|Athletic Level: NCAA Division I FCS Football|
My name is Dieter Eiselen, I’m from South Africa, and I play on the offensive line at Yale.
South Africa? Football? Yale?
Yeah, that’s a bit of a peculiar sentence. In South Africa, there’s not a lot of exposure to American football, but I could not help but fall in love with the sport when I first came across it. My time in high school was spent as many South Africans before me had; playing as much rugby as I could. I had the dream of playing for South Africa’s national rugby team, the Springboks, ever since I saw the green and gold uniforms as a child on television. My all-boys, traditional high school was a powerhouse of South African schoolboy rugby, but soon I found myself enjoying the school’s strength and conditioning program more than the actual sport itself. This is what motivated me to make the switch from playing rugby to competing in Olympic-style weightlifting.
My first encounter with the sport of football, apart from films, was a broadcast of a college football game between Stanford and Notre Dame when I was sixteen. The stereotypical view of American football in South Africa is confined to depictions of it in films such as Any Given Sunday and The Waterboy due to the fact that the sport is virtually nonexistent in my home country. But football immediately captivated me, and I instantly became obsessed. I continued to train and compete in Olympic weightlifting while maintaining my unorthodox hobby of watching college and NFL football games in the early mornings due to the time difference between the United States and South Africa.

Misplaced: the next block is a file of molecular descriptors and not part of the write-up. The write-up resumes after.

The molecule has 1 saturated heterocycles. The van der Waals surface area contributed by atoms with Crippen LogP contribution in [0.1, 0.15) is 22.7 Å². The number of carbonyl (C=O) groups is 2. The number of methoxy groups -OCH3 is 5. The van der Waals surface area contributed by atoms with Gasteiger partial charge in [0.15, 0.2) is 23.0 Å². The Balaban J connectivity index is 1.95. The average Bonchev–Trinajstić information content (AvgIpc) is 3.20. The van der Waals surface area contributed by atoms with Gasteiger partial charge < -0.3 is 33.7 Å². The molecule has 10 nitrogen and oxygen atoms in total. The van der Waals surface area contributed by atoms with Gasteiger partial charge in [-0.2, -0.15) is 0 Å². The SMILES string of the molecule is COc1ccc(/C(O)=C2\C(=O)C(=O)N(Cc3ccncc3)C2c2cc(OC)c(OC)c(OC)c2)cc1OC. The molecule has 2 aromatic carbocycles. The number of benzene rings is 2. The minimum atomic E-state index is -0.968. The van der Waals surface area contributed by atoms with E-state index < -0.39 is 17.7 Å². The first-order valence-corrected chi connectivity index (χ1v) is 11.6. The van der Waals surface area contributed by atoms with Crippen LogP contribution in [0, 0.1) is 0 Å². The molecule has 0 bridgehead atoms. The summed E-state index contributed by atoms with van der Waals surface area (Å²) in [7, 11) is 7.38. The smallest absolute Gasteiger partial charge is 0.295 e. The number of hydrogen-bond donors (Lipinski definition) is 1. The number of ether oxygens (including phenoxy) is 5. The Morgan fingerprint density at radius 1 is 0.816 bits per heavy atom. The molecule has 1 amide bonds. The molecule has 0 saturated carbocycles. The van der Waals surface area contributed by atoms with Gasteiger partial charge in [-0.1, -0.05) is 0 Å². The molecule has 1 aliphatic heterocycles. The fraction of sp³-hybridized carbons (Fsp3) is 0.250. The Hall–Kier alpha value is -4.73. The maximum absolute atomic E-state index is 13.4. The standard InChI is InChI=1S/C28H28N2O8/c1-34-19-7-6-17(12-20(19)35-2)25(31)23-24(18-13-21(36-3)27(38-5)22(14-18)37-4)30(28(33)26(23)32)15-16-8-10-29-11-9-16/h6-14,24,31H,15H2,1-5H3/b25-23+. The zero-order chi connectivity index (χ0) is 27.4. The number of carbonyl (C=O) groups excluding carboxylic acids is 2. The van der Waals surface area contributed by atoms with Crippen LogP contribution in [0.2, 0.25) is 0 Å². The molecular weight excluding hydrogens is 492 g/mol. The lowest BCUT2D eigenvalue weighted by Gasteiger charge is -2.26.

After about a year of this hobby of mine, I started to develop the dream of becoming a college football player myself. I felt as though I possessed the physical and athletic capabilities required of a college-level football player due to my body’s development with Olympic weightlifting. Admittedly, this appeared a daunting and unrealistic venture to dedicate myself to when taking into consideration the fact that I had never played football of any kind before in my life. There were certainly times when I was struggling through my decision to not pursue the conventional avenues back home, but I knew that if I persisted, I would be successful. My father had been a provincial rower, and my mother a tennis player, but never before had someone chosen to pursue this new, alien sport that was popular across the ocean. The support of my parents, however, was essential as I continued along the unknown path that possessed no guarantees. This path seemed hazy and unclear to me at the beginning; however, I made a commitment to myself to pursue my unconventional dream no matter what challenges I might face.
This is what led to my decision to attend a high school football camp in Virginia halfway through my senior year in South Africa. I flew 8,000 miles across the Atlantic to try my hand at this game that I had developed a deep passion for over the course of the past two years. I truly enjoyed the camp in the Virginia heat with my fellow football players who welcomed me as one of their own as I put on a helmet and pads for the first time in my life. I did not have the faintest idea what I was doing as an offensive lineman which was encapsulated by the moment when one of the coaches asked me whether I knew where the “A-gap” was (which, of course, I did not). I soon came to realize the disparity that exists between watching American football on television and actually experiencing the intricacies of technical play as a player. I garnered some attention from college scouts at the camp and received offers to walk-on; I knew that if I was able to achieve that with little to no experience, I would be able to develop further and attain my dream down the road.